When last did health inspectors deal with the service providers who supply food to our children in schools?

It is amazing that other countries in the world are having an outbreak at the same time as South Africa.

Are they also importing emulsifiers and “white slime” from the same places as South Africa? Can you tell us, Minister? Are your Health Authorities at Port Control doing their job and are they resourced sufficiently?

I put it to you Minister that you seem to not know.

You have blamed the problems of our failing health system at the door of the provinces and shrugged your shoulders and pleaded innocence in the Life Esidemeni and Mediosis corruption crisis.

As they say – there is none so blind as he who does not see.

You are accountable, you are the Minister. It’s time to take your blinkers off.

You have been quick to advise us of the provinces in which most deaths occurred. What you have not advised us, is in which hospitals and in which areas these deaths occurred.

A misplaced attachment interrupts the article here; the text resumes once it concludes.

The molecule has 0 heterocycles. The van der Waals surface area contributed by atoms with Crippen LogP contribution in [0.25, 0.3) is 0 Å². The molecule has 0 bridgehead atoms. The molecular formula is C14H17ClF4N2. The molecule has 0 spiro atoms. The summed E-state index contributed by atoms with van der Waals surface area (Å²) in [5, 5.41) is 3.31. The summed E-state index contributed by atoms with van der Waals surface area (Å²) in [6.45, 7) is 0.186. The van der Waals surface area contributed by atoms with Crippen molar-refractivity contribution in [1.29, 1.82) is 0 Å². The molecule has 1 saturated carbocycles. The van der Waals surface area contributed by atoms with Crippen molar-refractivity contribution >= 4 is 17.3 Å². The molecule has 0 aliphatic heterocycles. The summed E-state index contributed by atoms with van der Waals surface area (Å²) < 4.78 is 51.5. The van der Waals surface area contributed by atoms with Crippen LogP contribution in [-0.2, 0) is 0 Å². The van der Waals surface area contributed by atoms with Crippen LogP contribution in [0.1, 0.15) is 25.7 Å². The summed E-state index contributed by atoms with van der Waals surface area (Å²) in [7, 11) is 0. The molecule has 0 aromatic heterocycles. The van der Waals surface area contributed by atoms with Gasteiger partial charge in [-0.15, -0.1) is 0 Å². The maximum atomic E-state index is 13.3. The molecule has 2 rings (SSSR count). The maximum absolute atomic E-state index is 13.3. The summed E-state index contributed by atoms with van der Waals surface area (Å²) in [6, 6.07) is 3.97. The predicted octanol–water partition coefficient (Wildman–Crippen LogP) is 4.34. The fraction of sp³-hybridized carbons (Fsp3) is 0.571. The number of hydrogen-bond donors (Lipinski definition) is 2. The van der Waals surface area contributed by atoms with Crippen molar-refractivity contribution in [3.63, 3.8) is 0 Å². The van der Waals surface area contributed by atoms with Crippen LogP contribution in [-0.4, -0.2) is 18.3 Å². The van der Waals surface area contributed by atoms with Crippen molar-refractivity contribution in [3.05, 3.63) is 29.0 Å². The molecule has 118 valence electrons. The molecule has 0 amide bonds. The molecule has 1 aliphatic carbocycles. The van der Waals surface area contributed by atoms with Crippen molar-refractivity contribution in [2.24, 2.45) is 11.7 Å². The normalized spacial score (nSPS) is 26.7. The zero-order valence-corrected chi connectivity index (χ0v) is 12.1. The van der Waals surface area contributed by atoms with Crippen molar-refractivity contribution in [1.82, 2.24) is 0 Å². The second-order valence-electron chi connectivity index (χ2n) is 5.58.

You see Minister, on Tuesday I did an oversight at the Mafikeng Provincial Hospital.  I walked in well and left feeling sick to my stomach.

The conditions there are ghastly.

The hospital is under-resourced, dirty, mould grows on the walls, people queued for 4 hours in the casualties department and the boilers are not working. New mothers sleep on the floor in the maternity wing, which is equipped for 25 babies a day but attend to between 40 and 50 babies daily.

I am quite confident when I say this, anyone arriving at the Mafikeng Provincial Hospital with listeriosis, particularly children, would likely die. Nothing works and under pressure, I can assure you, Minister, that the likelihood would be a misdiagnosis.

This, Minister is your responsibility.

The Ministry of Health and its hospitals are collapsing.

Listeriosis and Life Esidimeni are tragedies, but the real tragedy is that thousands of people are dying every day because of a failed health system. A health system which for many poor and vulnerable South Africans are a death sentence. You, Minister, are the judge and the jury and you should be ashamed.

I plead with South Africans to change their votes in 2019 and vote for a party with an outstanding Health Policy that will quickly rectify the failure of this Government and who is committed to providing dignified healthcare to our people. Something your department, Minister, obviously does not do.

I thank you.

Issued by Lindy Wilson MP, 8 March 2018